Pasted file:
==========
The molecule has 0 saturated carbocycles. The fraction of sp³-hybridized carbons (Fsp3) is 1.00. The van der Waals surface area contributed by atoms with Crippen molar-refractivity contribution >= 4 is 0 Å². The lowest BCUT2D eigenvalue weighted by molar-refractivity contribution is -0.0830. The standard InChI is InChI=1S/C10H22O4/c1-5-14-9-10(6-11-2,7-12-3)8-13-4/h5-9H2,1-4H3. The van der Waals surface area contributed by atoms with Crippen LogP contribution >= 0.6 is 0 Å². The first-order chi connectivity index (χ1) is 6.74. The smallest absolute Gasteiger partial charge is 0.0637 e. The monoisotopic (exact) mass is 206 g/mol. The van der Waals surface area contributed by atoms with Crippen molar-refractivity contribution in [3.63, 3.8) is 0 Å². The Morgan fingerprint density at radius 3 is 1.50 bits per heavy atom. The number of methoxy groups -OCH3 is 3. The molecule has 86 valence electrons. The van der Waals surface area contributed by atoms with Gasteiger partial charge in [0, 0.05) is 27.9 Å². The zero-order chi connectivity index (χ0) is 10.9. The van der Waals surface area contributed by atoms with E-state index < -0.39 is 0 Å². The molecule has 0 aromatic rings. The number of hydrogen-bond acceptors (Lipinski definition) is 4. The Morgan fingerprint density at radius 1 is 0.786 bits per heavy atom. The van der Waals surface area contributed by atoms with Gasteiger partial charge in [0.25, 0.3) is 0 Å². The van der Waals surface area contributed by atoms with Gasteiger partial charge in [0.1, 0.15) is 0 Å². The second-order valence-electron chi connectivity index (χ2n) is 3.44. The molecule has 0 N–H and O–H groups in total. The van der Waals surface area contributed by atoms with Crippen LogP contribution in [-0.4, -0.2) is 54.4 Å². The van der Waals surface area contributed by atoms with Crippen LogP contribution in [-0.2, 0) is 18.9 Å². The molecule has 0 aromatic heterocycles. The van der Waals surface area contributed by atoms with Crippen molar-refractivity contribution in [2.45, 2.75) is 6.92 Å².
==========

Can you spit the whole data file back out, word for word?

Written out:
The molecule has 0 saturated carbocycles. The fraction of sp³-hybridized carbons (Fsp3) is 1.00. The van der Waals surface area contributed by atoms with Crippen molar-refractivity contribution >= 4 is 0 Å². The lowest BCUT2D eigenvalue weighted by molar-refractivity contribution is -0.0830. The standard InChI is InChI=1S/C10H22O4/c1-5-14-9-10(6-11-2,7-12-3)8-13-4/h5-9H2,1-4H3. The van der Waals surface area contributed by atoms with Crippen LogP contribution >= 0.6 is 0 Å². The first-order chi connectivity index (χ1) is 6.74. The smallest absolute Gasteiger partial charge is 0.0637 e. The monoisotopic (exact) mass is 206 g/mol. The van der Waals surface area contributed by atoms with Crippen molar-refractivity contribution in [3.63, 3.8) is 0 Å². The Morgan fingerprint density at radius 3 is 1.50 bits per heavy atom. The number of methoxy groups -OCH3 is 3. The molecule has 86 valence electrons. The van der Waals surface area contributed by atoms with Gasteiger partial charge in [0, 0.05) is 27.9 Å². The zero-order chi connectivity index (χ0) is 10.9. The van der Waals surface area contributed by atoms with E-state index < -0.39 is 0 Å². The molecule has 0 aromatic rings. The number of hydrogen-bond acceptors (Lipinski definition) is 4. The Morgan fingerprint density at radius 1 is 0.786 bits per heavy atom. The van der Waals surface area contributed by atoms with Gasteiger partial charge in [0.25, 0.3) is 0 Å². The van der Waals surface area contributed by atoms with Gasteiger partial charge in [0.1, 0.15) is 0 Å². The second-order valence-electron chi connectivity index (χ2n) is 3.44. The molecule has 0 N–H and O–H groups in total. The van der Waals surface area contributed by atoms with Crippen LogP contribution in [-0.4, -0.2) is 54.4 Å². The van der Waals surface area contributed by atoms with Crippen LogP contribution in [-0.2, 0) is 18.9 Å². The molecule has 0 aromatic heterocycles. The van der Waals surface area contributed by atoms with Crippen molar-refractivity contribution in [2.45, 2.75) is 6.92 Å².